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“Rape victims will get more time to decide on pressing charges”

“Rape victims will get more time to decide on pressing charges”

Friday 30 January 2015

“Rape victims will get more time to decide on pressing charges”

Friday 30 January 2015

A major drive to secure more rape convictions will include a new service allowing victims some “breathing space” before deciding whether or not to press charges through the police.

At the moment, if a rape survivor does not go straight to the police to report the crime and be physically examined, then the opportunity to take forensic samples is lost, and a conviction becomes much more unlikely. The new Sexual Assault Referral Centre (SARC) will allow samples to be taken independently of the police and stored so that victims can take their time to make the decision about whether or not to make a criminal complaint.

Speaking the day after Jersey Action Against Rape was launched by rape survivor Cassidy McIntosh – who donated part of her court settlement from the man who raped her to establish the group to support survivors of sexual assault  - Detective Chief Inspector Alison Fossey said that the police had a plan to improve conviction rates.

She said figures suggested that around 164 women in Jersey were raped every year, but the police only received between ten and 20 complaints – but she hoped that the SARC would increase the number of complaints coming through.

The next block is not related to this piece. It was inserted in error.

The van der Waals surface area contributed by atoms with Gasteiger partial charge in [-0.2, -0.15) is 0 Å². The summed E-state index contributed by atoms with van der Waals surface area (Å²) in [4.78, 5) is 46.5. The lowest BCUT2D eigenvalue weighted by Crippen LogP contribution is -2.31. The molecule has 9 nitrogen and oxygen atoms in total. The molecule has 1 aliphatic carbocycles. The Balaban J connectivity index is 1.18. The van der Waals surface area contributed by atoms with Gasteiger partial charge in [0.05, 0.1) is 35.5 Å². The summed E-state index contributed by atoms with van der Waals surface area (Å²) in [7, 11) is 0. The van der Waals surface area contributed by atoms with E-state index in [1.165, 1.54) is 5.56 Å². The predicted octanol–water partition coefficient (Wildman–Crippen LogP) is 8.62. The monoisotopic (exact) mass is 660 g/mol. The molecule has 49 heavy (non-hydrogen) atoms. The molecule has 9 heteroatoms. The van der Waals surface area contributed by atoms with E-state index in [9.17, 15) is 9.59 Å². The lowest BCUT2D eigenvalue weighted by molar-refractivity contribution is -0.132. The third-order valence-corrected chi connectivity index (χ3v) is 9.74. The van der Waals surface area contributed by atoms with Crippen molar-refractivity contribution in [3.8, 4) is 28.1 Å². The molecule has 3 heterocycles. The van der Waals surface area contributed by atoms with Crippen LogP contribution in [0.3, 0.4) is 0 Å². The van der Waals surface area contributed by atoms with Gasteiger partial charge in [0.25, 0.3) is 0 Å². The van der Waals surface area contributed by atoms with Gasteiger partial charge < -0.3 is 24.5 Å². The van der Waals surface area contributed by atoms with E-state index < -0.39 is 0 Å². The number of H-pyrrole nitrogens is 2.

Det Chief Insp Fossey said: “At the moment the way it works is if you don’t come to the police immediately, the chances of a successful prosecution diminish because straight away we are not getting forensic samples. Yes, we have success with historic cases but it makes it that bit more difficult if we don’t have those forensics.

“For me it’s about providing victims of rape not only with the right to criminal justice but also the right to social justice, by that I mean the right to access services regardless of whether you go to the police or not.

“It gives victims time to get advice, counselling and support and come to terms in some small way with what is happening.”

Other elements of the action plan to improve rape convictions include a quarterly review of decisions not to prosecute accused rapists joining together police and prosecutors, and training sessions for officers who investigate sex crimes. There may also be a review of sexual offences laws – unlike the UK, sex crimes in Jersey are largely covered by case law not by legislation, and the law here has fallen behind the law in the UK.

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